Footage from Patrick Baldwin Jr's Pro Day at the NBA Combine. Hard to find many 6'10+ guys with this type of shooting stroke, 7'2 wingspan and 9'2 1/2 standing reach at 19-years old. pic.twitter.com/bEQovCQgOM
— Jonathan Givony (@DraftExpress) May 21, 2022
Cerroni echoed many of the same sentiments, pointing to his success against recent NBA players throughout his high school career and his work on Team USA. His former high school coach knows he will continue to be a high–level player on and off the court and admires just how hard he’s worked to get to the NBA.
“I always said he was mature beyond his years,” Cerroni said. “The way he saw the game, the way he prepared… you could just see he was brought up with it. He had a plan. He knew this was his ultimate goal to get to the NBA and be an impact player there and that’s kind of what he’s built himself for.
“He’s sacrificed a lot to get to where he’s at right now. Some people might say he missed a lot in his high school days but to be great, sometimes you have to make some sacrifices. For him on Friday nights, he would rather be in the gym… he knew what he wanted.”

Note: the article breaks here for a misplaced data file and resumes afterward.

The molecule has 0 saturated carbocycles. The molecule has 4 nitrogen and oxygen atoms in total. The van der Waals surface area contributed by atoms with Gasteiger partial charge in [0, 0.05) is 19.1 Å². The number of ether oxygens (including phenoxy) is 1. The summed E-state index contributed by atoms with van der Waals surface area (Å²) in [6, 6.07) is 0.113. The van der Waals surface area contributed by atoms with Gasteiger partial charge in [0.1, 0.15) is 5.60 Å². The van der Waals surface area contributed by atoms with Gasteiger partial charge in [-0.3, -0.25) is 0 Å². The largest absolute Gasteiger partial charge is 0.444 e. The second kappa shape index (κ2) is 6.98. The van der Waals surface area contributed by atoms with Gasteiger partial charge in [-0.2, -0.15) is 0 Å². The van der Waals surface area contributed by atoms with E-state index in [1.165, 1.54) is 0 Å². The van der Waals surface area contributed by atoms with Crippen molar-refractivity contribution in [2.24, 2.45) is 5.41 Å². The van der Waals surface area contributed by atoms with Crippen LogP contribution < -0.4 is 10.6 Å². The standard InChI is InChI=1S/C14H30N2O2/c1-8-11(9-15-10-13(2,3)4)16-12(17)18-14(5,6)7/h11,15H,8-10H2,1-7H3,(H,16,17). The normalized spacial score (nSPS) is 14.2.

Throughout the draft process, Baldwin Sr. sees his responsibility not as his son’s coach, but as his father. With him being around the game “since birth”, Baldwin Jr. knows the commitment that it takes at the next level. That’s why his father has made sure to explain that draft day isn’t the end goal, it’s just the beginning.
“I think everybody dreams and thinks of that, but the one thing in my lessons to him is to not think about draft day,” Baldwin Sr. said when asked about Thursday night. “Think about the day that you are in. The work that you still have to put in to get to that point and so I’ve always told him to stay in that moment and when that day comes, it’ll really hit us.
“If he’s fortunate enough to get selected, I don’t think he’ll have any idea the kind of emotion he’ll have and I don’t think we’ll even understand it until that day. At this point, I can’t fathom what it will feel like but I know it will be great to see his happiness and all the things he’s worked towards and worked for, come to fruition for him.”